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Peripheral Artery Disease (PAD)

Peripheral artery disease is caused by a thickening of the inside walls of the arteries of your legs. This thickening, called atherosclerosis, narrows the space through which blood can flow, decreasing the supply of oxygen and nutrients to the legs and feet. It can affect both legs, but most often symptoms begin in one leg.

Atherosclerosis usually occurs when a person has high levels of cholesterol, a fat-like substance, in the blood. Circulating in the blood, cholesterol and fat build up on the walls of the arteries. When the level of cholesterol in the blood is high, there is a greater chance that it will be deposited onto the artery walls.

Plaque formations can grow large enough to significantly reduce the blood's flow through an artery. When a plaque formation becomes brittle, it may rupture, triggering a blood clot to form. A clot may either further narrow the artery, or completely block it.

When that blockage occurs in a coronary artery, it can cause a heart attack. When it occurs in a carotid artery, it can cause a stroke. If the blockage remains in the peripheral arteries, it can cause pain, changes in skin color, sores or ulcers, and difficulty walking. Total loss of circulation to the legs and feet can cause gangrene and loss of a limb.

Some patients with PAD experience cramping in the arms or legs while moving the extremity. This cramping is called claudication. Claudication comes from the Latin word “claudicare,” meaning “to limp.” The discomfort usually occurs in large muscles in one or both legs during physical activity, such as walking. Not every person with PAD experiences leg pain. Some people may feel a tightness, heaviness, cramping, or weakness of the leg.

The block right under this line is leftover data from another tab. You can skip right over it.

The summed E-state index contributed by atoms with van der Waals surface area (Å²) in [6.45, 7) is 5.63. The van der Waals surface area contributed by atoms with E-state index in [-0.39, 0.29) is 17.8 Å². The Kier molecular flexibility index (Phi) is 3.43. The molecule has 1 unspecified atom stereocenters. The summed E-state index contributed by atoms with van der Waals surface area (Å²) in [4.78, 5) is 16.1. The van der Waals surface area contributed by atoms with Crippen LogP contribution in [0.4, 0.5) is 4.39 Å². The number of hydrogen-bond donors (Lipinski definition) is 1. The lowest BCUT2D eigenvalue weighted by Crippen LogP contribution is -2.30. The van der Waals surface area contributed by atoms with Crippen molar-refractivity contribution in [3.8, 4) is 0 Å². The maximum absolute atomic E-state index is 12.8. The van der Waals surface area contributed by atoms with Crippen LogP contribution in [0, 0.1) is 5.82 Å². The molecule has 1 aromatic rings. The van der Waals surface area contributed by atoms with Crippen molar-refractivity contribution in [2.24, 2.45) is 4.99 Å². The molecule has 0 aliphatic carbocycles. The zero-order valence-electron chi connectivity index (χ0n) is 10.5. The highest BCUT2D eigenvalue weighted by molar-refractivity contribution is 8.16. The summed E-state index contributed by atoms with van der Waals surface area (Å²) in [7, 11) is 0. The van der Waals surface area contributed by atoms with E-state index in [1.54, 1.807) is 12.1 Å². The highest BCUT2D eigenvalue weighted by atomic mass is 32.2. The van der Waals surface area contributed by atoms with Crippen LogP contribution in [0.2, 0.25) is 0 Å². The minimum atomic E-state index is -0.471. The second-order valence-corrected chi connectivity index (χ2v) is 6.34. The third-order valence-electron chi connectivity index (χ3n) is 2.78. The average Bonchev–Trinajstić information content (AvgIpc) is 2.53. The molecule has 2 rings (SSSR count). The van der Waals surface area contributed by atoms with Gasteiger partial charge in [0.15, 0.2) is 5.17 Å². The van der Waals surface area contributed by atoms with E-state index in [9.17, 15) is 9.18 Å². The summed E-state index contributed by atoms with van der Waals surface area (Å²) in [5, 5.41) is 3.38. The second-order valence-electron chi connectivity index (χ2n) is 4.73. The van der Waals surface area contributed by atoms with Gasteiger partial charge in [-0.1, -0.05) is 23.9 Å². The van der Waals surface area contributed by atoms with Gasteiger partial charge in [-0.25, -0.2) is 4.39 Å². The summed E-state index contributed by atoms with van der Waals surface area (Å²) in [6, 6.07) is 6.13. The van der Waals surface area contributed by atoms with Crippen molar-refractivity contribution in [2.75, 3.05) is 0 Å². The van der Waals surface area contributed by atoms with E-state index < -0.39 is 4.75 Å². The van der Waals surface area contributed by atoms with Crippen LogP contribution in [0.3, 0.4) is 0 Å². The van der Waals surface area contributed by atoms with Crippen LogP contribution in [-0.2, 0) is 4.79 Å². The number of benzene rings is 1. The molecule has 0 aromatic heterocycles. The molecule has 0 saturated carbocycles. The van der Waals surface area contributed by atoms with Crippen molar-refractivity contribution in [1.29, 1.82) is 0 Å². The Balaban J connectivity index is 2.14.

When people experience claudication, the discomfort tends to occur consistently each time a person walks a certain distance, and fades within a few minutes after a person stops to rest. Walking up stairs or uphill may bring on the discomfort more rapidly. As leg artery disease progresses, leg pain may occur at shorter walking distances. Unfortunately, it is estimated that 50 percent of patients with peripheral artery disease do not have the classic symptoms of claudication.

Other patients may have non-healing ulcers or gangrene. There are also some less-common symptoms that signal peripheral artery disease. It is important to visit your physician early for proper diagnosis. The most common symptom is cramping, pain, or tiredness in the leg or hip muscles while walking or climbing stairs. Typically, this pain goes away with rest and returns when you walk again.

Peripheral artery disease is usually diagnosed by a physical exam, ultrasound, or CT scan. All are simple non-invasive procedures performed by an interventional radiologist with minimal discomfort.

To learn more about PAD, visit our patient education library and contact South Florida Vascular Associates to schedule an evaluation with an interventional radiologist in South Florida.